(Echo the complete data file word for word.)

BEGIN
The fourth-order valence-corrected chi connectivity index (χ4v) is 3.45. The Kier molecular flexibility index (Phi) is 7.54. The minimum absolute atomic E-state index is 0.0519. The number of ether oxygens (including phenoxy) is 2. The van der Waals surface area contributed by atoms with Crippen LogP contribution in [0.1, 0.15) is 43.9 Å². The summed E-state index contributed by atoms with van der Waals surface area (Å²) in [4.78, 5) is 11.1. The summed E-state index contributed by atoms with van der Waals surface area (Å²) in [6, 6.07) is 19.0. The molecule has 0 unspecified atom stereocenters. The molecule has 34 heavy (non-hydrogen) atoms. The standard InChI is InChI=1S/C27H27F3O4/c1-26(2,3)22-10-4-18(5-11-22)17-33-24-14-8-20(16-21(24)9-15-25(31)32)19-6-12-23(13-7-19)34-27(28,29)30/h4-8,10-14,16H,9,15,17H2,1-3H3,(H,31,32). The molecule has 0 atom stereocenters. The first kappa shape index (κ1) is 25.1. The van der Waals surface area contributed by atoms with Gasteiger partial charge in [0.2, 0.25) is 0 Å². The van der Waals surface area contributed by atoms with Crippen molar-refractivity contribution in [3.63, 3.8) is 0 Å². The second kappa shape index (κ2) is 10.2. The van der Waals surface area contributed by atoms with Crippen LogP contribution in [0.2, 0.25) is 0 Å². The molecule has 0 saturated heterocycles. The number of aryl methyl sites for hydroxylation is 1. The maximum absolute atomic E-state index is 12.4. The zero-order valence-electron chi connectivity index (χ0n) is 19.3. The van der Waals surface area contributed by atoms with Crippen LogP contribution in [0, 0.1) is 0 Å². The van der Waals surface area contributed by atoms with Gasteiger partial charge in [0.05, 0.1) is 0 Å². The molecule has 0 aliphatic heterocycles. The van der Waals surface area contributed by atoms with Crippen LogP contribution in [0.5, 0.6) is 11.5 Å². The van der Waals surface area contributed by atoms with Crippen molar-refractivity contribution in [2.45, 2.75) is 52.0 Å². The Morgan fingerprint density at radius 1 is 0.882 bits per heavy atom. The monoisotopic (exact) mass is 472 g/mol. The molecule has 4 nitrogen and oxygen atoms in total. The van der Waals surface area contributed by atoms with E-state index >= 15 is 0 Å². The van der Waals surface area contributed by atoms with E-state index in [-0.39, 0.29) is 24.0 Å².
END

The fourth-order valence-corrected chi connectivity index (χ4v) is 3.45. The Kier molecular flexibility index (Phi) is 7.54. The minimum absolute atomic E-state index is 0.0519. The number of ether oxygens (including phenoxy) is 2. The van der Waals surface area contributed by atoms with Crippen LogP contribution in [0.1, 0.15) is 43.9 Å². The summed E-state index contributed by atoms with van der Waals surface area (Å²) in [4.78, 5) is 11.1. The summed E-state index contributed by atoms with van der Waals surface area (Å²) in [6, 6.07) is 19.0. The molecule has 0 unspecified atom stereocenters. The molecule has 34 heavy (non-hydrogen) atoms. The standard InChI is InChI=1S/C27H27F3O4/c1-26(2,3)22-10-4-18(5-11-22)17-33-24-14-8-20(16-21(24)9-15-25(31)32)19-6-12-23(13-7-19)34-27(28,29)30/h4-8,10-14,16H,9,15,17H2,1-3H3,(H,31,32). The molecule has 0 atom stereocenters. The first kappa shape index (κ1) is 25.1. The van der Waals surface area contributed by atoms with Gasteiger partial charge in [0.2, 0.25) is 0 Å². The van der Waals surface area contributed by atoms with Crippen molar-refractivity contribution in [3.63, 3.8) is 0 Å². The second kappa shape index (κ2) is 10.2. The van der Waals surface area contributed by atoms with Crippen LogP contribution in [0.2, 0.25) is 0 Å². The molecule has 0 saturated heterocycles. The number of aryl methyl sites for hydroxylation is 1. The maximum absolute atomic E-state index is 12.4. The zero-order valence-electron chi connectivity index (χ0n) is 19.3. The van der Waals surface area contributed by atoms with Crippen LogP contribution in [0, 0.1) is 0 Å². The van der Waals surface area contributed by atoms with Gasteiger partial charge in [0.05, 0.1) is 0 Å². The molecule has 0 aliphatic heterocycles. The van der Waals surface area contributed by atoms with Crippen LogP contribution in [0.5, 0.6) is 11.5 Å². The van der Waals surface area contributed by atoms with Crippen molar-refractivity contribution in [2.45, 2.75) is 52.0 Å². The Morgan fingerprint density at radius 1 is 0.882 bits per heavy atom. The monoisotopic (exact) mass is 472 g/mol. The molecule has 4 nitrogen and oxygen atoms in total. The van der Waals surface area contributed by atoms with E-state index >= 15 is 0 Å². The van der Waals surface area contributed by atoms with E-state index in [-0.39, 0.29) is 24.0 Å².